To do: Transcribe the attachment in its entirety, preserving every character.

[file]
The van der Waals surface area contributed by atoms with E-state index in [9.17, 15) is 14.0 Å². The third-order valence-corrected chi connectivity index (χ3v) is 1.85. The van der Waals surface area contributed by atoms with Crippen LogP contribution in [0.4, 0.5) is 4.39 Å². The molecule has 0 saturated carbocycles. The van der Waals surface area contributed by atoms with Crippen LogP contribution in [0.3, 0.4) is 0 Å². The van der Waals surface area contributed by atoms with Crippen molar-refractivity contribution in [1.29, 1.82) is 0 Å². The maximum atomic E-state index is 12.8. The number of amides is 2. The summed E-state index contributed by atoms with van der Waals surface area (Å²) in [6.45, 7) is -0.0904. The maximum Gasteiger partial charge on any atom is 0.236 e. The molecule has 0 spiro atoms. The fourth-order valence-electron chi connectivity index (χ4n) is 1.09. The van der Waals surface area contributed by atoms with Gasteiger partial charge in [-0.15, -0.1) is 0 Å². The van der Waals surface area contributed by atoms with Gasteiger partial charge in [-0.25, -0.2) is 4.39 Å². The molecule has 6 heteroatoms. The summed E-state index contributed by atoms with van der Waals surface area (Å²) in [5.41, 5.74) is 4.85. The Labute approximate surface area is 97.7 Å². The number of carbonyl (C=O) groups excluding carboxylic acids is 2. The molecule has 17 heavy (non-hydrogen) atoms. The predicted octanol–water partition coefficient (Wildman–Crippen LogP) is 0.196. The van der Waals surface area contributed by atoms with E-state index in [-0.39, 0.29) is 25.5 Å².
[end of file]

The van der Waals surface area contributed by atoms with E-state index in [9.17, 15) is 14.0 Å². The third-order valence-corrected chi connectivity index (χ3v) is 1.85. The van der Waals surface area contributed by atoms with Crippen LogP contribution in [0.4, 0.5) is 4.39 Å². The molecule has 0 saturated carbocycles. The van der Waals surface area contributed by atoms with Crippen LogP contribution in [0.3, 0.4) is 0 Å². The van der Waals surface area contributed by atoms with Crippen molar-refractivity contribution in [1.29, 1.82) is 0 Å². The maximum atomic E-state index is 12.8. The number of amides is 2. The summed E-state index contributed by atoms with van der Waals surface area (Å²) in [6.45, 7) is -0.0904. The maximum Gasteiger partial charge on any atom is 0.236 e. The molecule has 0 spiro atoms. The fourth-order valence-electron chi connectivity index (χ4n) is 1.09. The van der Waals surface area contributed by atoms with Gasteiger partial charge in [-0.15, -0.1) is 0 Å². The van der Waals surface area contributed by atoms with Gasteiger partial charge in [-0.25, -0.2) is 4.39 Å². The molecule has 6 heteroatoms. The summed E-state index contributed by atoms with van der Waals surface area (Å²) in [5.41, 5.74) is 4.85. The Labute approximate surface area is 97.7 Å². The number of carbonyl (C=O) groups excluding carboxylic acids is 2. The molecule has 17 heavy (non-hydrogen) atoms. The predicted octanol–water partition coefficient (Wildman–Crippen LogP) is 0.196. The van der Waals surface area contributed by atoms with E-state index in [-0.39, 0.29) is 25.5 Å².